Skip to main content
Raider Nation, Stand Up - View Schedule - Presented by Allegiant

What's been behind the success of Raiders' run defense this season?

Going into the Raiders' Week 8 matchup, their run defense has allowed the third fewest total rushing yards in the NFL.

The attention to detail in stopping the run this season has been a huge step forward for the Silver and Black. The Raiders were 19th in rushing yards allowed to teams last season. The improvement can be attributed to several things, primarily the additions to the defensive line.

To start, the Silver and Black hired former Houston Texans defensive lineman Frank Okam to coach the unit. Then, they signed Bilal Nichols, Andrew Billings and four-time Pro Bowl edge rusher Chandler Jones to pair with Maxx Crosby.

The additions have paid dividends in limiting the run, with Nichols and Billings combining for 24 tackles on the season and Jones' ability to set the edge has been beneficial to the success of the defensive line.

"[I]t helps to have good players. We all know that," said defensive coordinator Patrick Graham when asked about the success of the run defense. "I think Frank [Okam] is doing a good job of teaching the techniques that we want to use in terms of playing with good pad level, playing with their hands out in front of their eyes, making sure they don't get blocked by one guy. It's hard enough to defend in this league, but you talk about it being a passing league and the guys up front have to be able to take on more than one block, or force guys to block them with two guys. So far, we've done a solid job with that.

"There's still room to improve, but they've bought into that you can't go one-for-one. That's a big part of it because it's too hard to cover the pass in this league if you don't have guys that can take up two spots."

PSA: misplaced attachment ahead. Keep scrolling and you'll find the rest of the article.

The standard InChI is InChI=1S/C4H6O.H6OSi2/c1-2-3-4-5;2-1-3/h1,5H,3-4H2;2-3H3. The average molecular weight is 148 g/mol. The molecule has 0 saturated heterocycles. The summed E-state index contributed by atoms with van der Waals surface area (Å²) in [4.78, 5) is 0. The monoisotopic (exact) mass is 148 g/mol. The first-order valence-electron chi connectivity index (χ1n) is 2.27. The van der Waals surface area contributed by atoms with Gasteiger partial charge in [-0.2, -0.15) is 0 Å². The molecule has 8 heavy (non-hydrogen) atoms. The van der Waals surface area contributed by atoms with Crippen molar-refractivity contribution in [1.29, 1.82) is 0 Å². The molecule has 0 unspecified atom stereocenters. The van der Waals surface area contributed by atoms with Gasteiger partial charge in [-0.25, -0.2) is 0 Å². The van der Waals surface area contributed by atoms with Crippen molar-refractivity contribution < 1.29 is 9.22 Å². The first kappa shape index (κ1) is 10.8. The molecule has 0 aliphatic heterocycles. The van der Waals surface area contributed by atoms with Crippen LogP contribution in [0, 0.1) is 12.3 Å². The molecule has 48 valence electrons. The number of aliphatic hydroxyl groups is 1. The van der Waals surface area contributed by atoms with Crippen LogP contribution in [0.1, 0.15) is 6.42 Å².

As an anchor on the edge, Crosby's success and growth while recording 31 career sacks since entering the NFL in 2019 has been fun to watch. However he's made great strides in becoming more of a complete player – especially by improving his skillset in stopping the run. He currently leads the NFL in tackles for loss (11) with a 77.2 PFF run defense grade so far.

"I always try to improve my game no matter what it is, from top to bottom," said Crosby. "Whenever the offseason starts, I always re-evaluate the season before and try to go from there. I try to improve in every way that I possibly can. That's my approach on it, no matter what it is. Not just run defense, it's just being a complete player."

The Raiders improved the unit through the draft as well by grabbing SEC linemen Neil Farrell Jr. and Matthew Butler in the fourth and fifth rounds. The two have been able to work their way into the interior defensive line rotation, appearing in two games each. Graham has trusted the process with the two rookies as they get adjusted to game speed, practice habits and playbook at the professional level. Now with the recent trade of veteran lineman Johnathan Hankins to the Dallas Cowboys, the two rookies could be in line to receive more playing time.

"We're both proud of each other," Farrell Jr. said of his relationship with Butler. "I met Matt during the NFL Combine and we built a relationship there. And as soon as we moved out here, we were roommates together. We were talking through the process, so we've always been pushing each other to take it to the next level."

What makes the Raiders' success against the run even more impressive is who it's come against. They've held Austin Ekeler, James Connor and Javonte Williams all to under 40 rushing yards each. They also held former Offensive Player of the Year Derrick Henry to 21 rushing yards in their second-half shutout against the Titans. The commitment to stop the run will need to continue with five-time Pro Bowler Alvin Kamara and the New Orleans Saints on the horizon.

"It's going to be important this week," said Head Coach Josh McDaniels. "They've got some really physical linemen, they run a challenging scheme, a lot of different run schemes they throw at you. But defensive line play is not steady and perfect every play.

"You're going to have to do some dirty work in there. You're going to get doubled, knocked around a little bit, but I think those guys are really acclimated to trying to play with their hands, trying to play vertical, trying to knock the line of scrimmage backwards. ... Really like the way they're trying to play. We can get better and make progress, I know that."

Head inside Intermountain Healthcare Performance Center to view the best photos from Wednesday's practice.

Latest Content